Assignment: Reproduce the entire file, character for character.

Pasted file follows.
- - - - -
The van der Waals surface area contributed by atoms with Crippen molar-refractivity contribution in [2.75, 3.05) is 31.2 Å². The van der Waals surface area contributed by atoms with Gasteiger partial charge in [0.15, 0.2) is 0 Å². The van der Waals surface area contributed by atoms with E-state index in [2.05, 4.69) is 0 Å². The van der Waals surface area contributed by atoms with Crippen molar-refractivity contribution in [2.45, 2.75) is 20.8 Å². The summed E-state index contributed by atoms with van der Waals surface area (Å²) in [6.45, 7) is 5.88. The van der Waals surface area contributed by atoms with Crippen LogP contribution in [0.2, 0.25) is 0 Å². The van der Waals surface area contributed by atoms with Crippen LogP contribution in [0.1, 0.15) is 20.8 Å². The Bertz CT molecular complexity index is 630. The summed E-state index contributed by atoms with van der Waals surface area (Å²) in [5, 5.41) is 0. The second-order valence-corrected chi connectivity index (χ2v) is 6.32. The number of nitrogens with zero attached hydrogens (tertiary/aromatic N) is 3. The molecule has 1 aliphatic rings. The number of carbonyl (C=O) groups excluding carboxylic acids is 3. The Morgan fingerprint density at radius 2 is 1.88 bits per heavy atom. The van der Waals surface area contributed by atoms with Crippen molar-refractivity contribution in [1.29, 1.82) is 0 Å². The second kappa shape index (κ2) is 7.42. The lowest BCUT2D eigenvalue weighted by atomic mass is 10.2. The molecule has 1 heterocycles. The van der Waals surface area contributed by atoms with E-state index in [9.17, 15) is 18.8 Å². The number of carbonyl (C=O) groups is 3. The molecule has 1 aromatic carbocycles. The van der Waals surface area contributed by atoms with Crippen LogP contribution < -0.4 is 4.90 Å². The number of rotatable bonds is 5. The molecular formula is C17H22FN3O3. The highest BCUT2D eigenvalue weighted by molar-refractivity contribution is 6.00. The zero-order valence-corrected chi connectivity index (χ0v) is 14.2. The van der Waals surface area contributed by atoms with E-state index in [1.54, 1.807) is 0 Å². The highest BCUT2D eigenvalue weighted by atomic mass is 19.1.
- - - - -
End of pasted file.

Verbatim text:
The van der Waals surface area contributed by atoms with Crippen molar-refractivity contribution in [2.75, 3.05) is 31.2 Å². The van der Waals surface area contributed by atoms with Gasteiger partial charge in [0.15, 0.2) is 0 Å². The van der Waals surface area contributed by atoms with E-state index in [2.05, 4.69) is 0 Å². The van der Waals surface area contributed by atoms with Crippen molar-refractivity contribution in [2.45, 2.75) is 20.8 Å². The summed E-state index contributed by atoms with van der Waals surface area (Å²) in [6.45, 7) is 5.88. The van der Waals surface area contributed by atoms with Crippen LogP contribution in [0.2, 0.25) is 0 Å². The van der Waals surface area contributed by atoms with Crippen LogP contribution in [0.1, 0.15) is 20.8 Å². The Bertz CT molecular complexity index is 630. The summed E-state index contributed by atoms with van der Waals surface area (Å²) in [5, 5.41) is 0. The second-order valence-corrected chi connectivity index (χ2v) is 6.32. The number of nitrogens with zero attached hydrogens (tertiary/aromatic N) is 3. The molecule has 1 aliphatic rings. The number of carbonyl (C=O) groups excluding carboxylic acids is 3. The Morgan fingerprint density at radius 2 is 1.88 bits per heavy atom. The van der Waals surface area contributed by atoms with Crippen molar-refractivity contribution in [1.29, 1.82) is 0 Å². The second kappa shape index (κ2) is 7.42. The lowest BCUT2D eigenvalue weighted by atomic mass is 10.2. The molecule has 1 heterocycles. The van der Waals surface area contributed by atoms with E-state index in [9.17, 15) is 18.8 Å². The number of carbonyl (C=O) groups is 3. The molecule has 1 aromatic carbocycles. The van der Waals surface area contributed by atoms with Crippen LogP contribution < -0.4 is 4.90 Å². The number of rotatable bonds is 5. The molecular formula is C17H22FN3O3. The highest BCUT2D eigenvalue weighted by molar-refractivity contribution is 6.00. The zero-order valence-corrected chi connectivity index (χ0v) is 14.2. The van der Waals surface area contributed by atoms with E-state index in [1.54, 1.807) is 0 Å². The highest BCUT2D eigenvalue weighted by atomic mass is 19.1.